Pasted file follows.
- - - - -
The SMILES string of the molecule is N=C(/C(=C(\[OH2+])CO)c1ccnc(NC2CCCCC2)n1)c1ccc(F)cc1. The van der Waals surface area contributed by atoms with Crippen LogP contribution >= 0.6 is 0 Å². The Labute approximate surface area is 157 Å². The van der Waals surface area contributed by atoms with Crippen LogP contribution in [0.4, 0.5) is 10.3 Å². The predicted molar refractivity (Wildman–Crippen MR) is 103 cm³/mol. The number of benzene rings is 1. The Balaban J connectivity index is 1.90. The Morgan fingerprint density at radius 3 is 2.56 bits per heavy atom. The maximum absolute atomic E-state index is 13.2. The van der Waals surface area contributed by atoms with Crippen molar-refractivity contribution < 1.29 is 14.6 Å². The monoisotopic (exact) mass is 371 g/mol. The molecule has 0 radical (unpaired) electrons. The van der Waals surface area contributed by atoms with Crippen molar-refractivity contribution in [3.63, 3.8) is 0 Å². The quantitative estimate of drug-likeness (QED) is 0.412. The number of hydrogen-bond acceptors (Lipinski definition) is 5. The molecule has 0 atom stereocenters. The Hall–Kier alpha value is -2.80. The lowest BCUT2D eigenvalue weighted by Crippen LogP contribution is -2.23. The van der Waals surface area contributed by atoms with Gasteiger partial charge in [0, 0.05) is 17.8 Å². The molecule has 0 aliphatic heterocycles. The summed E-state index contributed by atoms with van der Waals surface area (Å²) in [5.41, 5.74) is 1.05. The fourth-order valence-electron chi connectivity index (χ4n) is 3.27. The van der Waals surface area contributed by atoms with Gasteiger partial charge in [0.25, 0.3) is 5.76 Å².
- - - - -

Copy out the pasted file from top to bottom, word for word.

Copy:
The SMILES string of the molecule is N=C(/C(=C(\[OH2+])CO)c1ccnc(NC2CCCCC2)n1)c1ccc(F)cc1. The van der Waals surface area contributed by atoms with Crippen LogP contribution >= 0.6 is 0 Å². The Labute approximate surface area is 157 Å². The van der Waals surface area contributed by atoms with Crippen LogP contribution in [0.4, 0.5) is 10.3 Å². The predicted molar refractivity (Wildman–Crippen MR) is 103 cm³/mol. The number of benzene rings is 1. The Balaban J connectivity index is 1.90. The Morgan fingerprint density at radius 3 is 2.56 bits per heavy atom. The maximum absolute atomic E-state index is 13.2. The van der Waals surface area contributed by atoms with Crippen molar-refractivity contribution < 1.29 is 14.6 Å². The monoisotopic (exact) mass is 371 g/mol. The molecule has 0 radical (unpaired) electrons. The van der Waals surface area contributed by atoms with Crippen molar-refractivity contribution in [3.63, 3.8) is 0 Å². The quantitative estimate of drug-likeness (QED) is 0.412. The number of hydrogen-bond acceptors (Lipinski definition) is 5. The molecule has 0 atom stereocenters. The Hall–Kier alpha value is -2.80. The lowest BCUT2D eigenvalue weighted by Crippen LogP contribution is -2.23. The van der Waals surface area contributed by atoms with Gasteiger partial charge in [0, 0.05) is 17.8 Å². The molecule has 0 aliphatic heterocycles. The summed E-state index contributed by atoms with van der Waals surface area (Å²) in [5.41, 5.74) is 1.05. The fourth-order valence-electron chi connectivity index (χ4n) is 3.27. The van der Waals surface area contributed by atoms with Gasteiger partial charge in [0.25, 0.3) is 5.76 Å².